Three important recent stories on the mining from for KCM, Berkeley and FQM:
Vedanta Resources Plc’s Zambian unit plans to cut 24 percent of its workforce after costs rose and the copper price dropped. Konkola Copper Mines Plc will reduce the total number of employees at its operations in Africa’s biggest producer of the metal by 2,000 from 8,263, the Chingola, Zambia-based company said in an e-mailed statement.
Copper for three-month delivery has slumped 8.3 percent to $7,273 a metric ton over the past 12 months in London trading. KCM says labor and electricity, its two key costs, have been “increasing constantly and substantially. It says “KCM needs to make business changes to remain economically viable..Regrettably, this means reducing staff numbers as many of the upgrade and expansion projects come to an end.”.
On a more positive note, First Quantum Minerals (FQM) has revealed that it has so far employed around 2000 Zambians at its Sentinel Mine at Kalumbila, 120 kilometres west of Solwezi. A further 400 Zambians are expected to be hired when the construction of a smelter in Solwezi starts soon. Sentinel Mine is the first of the three mines at the largest mineral project ever undertaken in Zambia known as 'Trident'. FQM is expected to boost its copper production to 700,000 tonnes per annum by 2015 with the completion of Sentinel Mine and increased output from expansion of Kansanshi Mine.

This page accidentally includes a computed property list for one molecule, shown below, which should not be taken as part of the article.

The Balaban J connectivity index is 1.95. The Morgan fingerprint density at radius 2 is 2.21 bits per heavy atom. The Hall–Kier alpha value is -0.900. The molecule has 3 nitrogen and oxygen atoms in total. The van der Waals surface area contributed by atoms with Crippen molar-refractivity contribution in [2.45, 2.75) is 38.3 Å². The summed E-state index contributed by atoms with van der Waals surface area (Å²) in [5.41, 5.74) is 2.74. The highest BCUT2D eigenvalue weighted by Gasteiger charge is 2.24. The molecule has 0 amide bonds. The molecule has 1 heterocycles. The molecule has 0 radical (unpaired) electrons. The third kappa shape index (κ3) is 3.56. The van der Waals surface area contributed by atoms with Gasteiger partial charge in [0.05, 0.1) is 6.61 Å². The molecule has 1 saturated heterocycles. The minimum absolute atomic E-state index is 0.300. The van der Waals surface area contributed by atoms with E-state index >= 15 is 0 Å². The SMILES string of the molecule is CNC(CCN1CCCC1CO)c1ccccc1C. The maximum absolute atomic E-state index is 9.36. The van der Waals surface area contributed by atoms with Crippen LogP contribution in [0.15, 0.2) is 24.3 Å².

Separately, Berkeley Minerals Resources Plc (BMR) plans to reopen the Kabwe lead and zinc mine, which was closed in 1996. BMR also owns Bwana Mkubwa Copper Mines and several other mineral assets in Zambia. It appears the environmental issues have been sorted out with GRZ. The mining operations in Kabwe are expected to start before the end of 2013. BMR plans to employ "former ZCCM Kabwe mine workers".
Copyright © Zambian Economist 2013